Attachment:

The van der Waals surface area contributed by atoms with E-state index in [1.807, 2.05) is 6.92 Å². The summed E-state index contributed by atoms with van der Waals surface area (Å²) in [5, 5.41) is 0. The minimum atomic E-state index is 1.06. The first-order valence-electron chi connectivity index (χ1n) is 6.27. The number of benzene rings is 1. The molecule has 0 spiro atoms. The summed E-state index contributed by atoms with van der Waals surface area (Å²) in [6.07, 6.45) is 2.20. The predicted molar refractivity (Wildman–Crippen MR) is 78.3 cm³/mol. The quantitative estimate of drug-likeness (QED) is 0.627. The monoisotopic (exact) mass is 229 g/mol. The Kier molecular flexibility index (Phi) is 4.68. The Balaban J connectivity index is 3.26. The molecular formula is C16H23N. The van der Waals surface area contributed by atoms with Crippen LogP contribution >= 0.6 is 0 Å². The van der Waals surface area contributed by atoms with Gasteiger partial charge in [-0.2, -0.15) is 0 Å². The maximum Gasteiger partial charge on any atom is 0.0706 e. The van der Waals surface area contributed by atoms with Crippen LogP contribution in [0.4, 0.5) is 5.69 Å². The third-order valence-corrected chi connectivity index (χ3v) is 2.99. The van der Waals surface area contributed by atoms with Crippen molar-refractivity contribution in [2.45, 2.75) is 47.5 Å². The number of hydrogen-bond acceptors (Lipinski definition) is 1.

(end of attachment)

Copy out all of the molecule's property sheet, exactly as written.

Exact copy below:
The van der Waals surface area contributed by atoms with E-state index in [1.807, 2.05) is 6.92 Å². The summed E-state index contributed by atoms with van der Waals surface area (Å²) in [5, 5.41) is 0. The minimum atomic E-state index is 1.06. The first-order valence-electron chi connectivity index (χ1n) is 6.27. The number of benzene rings is 1. The molecule has 0 spiro atoms. The summed E-state index contributed by atoms with van der Waals surface area (Å²) in [6.07, 6.45) is 2.20. The predicted molar refractivity (Wildman–Crippen MR) is 78.3 cm³/mol. The quantitative estimate of drug-likeness (QED) is 0.627. The monoisotopic (exact) mass is 229 g/mol. The Kier molecular flexibility index (Phi) is 4.68. The Balaban J connectivity index is 3.26. The molecular formula is C16H23N. The van der Waals surface area contributed by atoms with Crippen LogP contribution >= 0.6 is 0 Å². The van der Waals surface area contributed by atoms with Gasteiger partial charge in [-0.2, -0.15) is 0 Å². The maximum Gasteiger partial charge on any atom is 0.0706 e. The van der Waals surface area contributed by atoms with Crippen LogP contribution in [0.4, 0.5) is 5.69 Å². The third-order valence-corrected chi connectivity index (χ3v) is 2.99. The van der Waals surface area contributed by atoms with Crippen molar-refractivity contribution in [2.45, 2.75) is 47.5 Å². The number of hydrogen-bond acceptors (Lipinski definition) is 1.